Since yesterday, I have a MP750065 function generator and counter.
- DC to 5 MHz
- 1 µHz resolution
- 5 Vpp in 50Ω (10 Vpp in high impedance)
- sine, pulse and flank (triangle)
- variable duty cycle for pulse. For the other two waveforms this function changes the symmetry
- Sweep linear and Log, start, end and speed are configurable
- AM and FM modulation, with external input
- Sync output, can be used to trigger an oscilloscope while sweeping
- arbitrary waveforms, 20 preloaded. 20 custom waves can be stored
- power output that can drive 4W, with a 200 kHz upper limit.
- counter up to 100 MHz
- USB, remote software
- it's SCPI programmable. This is not mentioned on the e14 shops, but a great feature
- the OEM is UNI-T. This device is the twin of the UTG900C-II
The basic functionality is easy to use: switching the traditional wave forms, frequency, amplitude. Even duty cycle.
I got started with the instrument in minutes. It shows a default waveform when switching the device and output on. A 1 kHz, 100 mVpp (in 50Ω) sine wave.
Because the popular parameters can be set with function keys, altering that form just works as you'd expect it to.
A few other functions, such as the output impedance switch from high to 50Ω were less intuitive, but I found how to do that without reading the manual too.
Once you go to the more advanced functions, like sweep setup, you'll need the manual the first few times. It's not difficult, but they require that you know the steps.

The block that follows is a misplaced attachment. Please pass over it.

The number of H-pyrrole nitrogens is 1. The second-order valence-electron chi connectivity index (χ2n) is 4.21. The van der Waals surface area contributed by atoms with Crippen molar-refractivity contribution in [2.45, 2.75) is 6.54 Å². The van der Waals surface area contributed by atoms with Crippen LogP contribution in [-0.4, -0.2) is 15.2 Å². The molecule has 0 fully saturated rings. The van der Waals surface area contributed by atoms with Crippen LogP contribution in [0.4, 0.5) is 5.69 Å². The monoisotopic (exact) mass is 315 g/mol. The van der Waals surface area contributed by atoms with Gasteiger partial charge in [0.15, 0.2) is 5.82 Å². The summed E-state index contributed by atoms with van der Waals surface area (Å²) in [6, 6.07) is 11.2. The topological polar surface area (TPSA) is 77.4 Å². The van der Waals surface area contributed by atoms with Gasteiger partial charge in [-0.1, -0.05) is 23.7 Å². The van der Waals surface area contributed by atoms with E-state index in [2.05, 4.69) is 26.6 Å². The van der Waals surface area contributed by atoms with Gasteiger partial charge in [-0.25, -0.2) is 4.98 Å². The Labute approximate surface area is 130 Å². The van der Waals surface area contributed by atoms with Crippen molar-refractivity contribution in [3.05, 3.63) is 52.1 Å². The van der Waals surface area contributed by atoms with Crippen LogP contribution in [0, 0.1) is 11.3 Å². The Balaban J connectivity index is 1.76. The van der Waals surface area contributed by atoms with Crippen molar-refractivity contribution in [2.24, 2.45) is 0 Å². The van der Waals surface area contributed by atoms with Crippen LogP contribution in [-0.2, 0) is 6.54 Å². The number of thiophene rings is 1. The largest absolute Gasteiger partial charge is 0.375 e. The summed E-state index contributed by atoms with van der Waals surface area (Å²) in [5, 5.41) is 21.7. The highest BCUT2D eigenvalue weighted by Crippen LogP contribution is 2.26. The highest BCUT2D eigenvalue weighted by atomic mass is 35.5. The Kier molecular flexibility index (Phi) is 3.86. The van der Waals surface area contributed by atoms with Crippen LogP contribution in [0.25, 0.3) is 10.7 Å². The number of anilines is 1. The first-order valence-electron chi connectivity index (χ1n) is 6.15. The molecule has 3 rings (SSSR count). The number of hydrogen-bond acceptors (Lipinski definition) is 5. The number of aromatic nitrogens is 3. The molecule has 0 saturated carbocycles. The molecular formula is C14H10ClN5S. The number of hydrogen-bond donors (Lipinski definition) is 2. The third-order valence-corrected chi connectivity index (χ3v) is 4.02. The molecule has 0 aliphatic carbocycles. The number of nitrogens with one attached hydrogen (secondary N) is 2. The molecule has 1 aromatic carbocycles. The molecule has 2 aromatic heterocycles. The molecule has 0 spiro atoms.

I haven't used the arbitrary functionality or the counter yet.
(I did a more detailed teardown in a later post)
I took a look inside. Mainly two sections: power supply at the back, Instrument and user interface up front. The middle of the box is empty.
To remove front and back, you pull the baby bumpers on both sides. There's a screw under each of them. The connection point of the bumpers is near the end. Releasing and re-fixing them is easy and requires little force.
You can then carefully pull both ends of the instrument from the housing. If you disconnect a few cables, you can remove them fully. I haven't done that.
Here are a few photos of the PSU at the back:
… and some of the instrument side. Spot the ARM and FPGA.
The next one is unsharp. I added it because it gives a good impression of the front panel's backside.
Finally, a peek inside the box:
One of the things I learned while peeking inside, is that the PCB had a type number mechanism typically used by UNI-T.
Knowing that MULTICOMP PRO uses OEMs, I went to look online to find the matching model. It's the UTG9000C-II.
It has the identical looks, specs and user documentation. But also a programmer's guide that's not available on AVNET's shops.
There I found that this device should be SCPI controllable. I'll test this out with LabVIEW at a later time.
edit after investigation: it is LabVIEW programmable - but not your typical NI-VISA and SCPI approach. It automates well though.
Thank you for reading.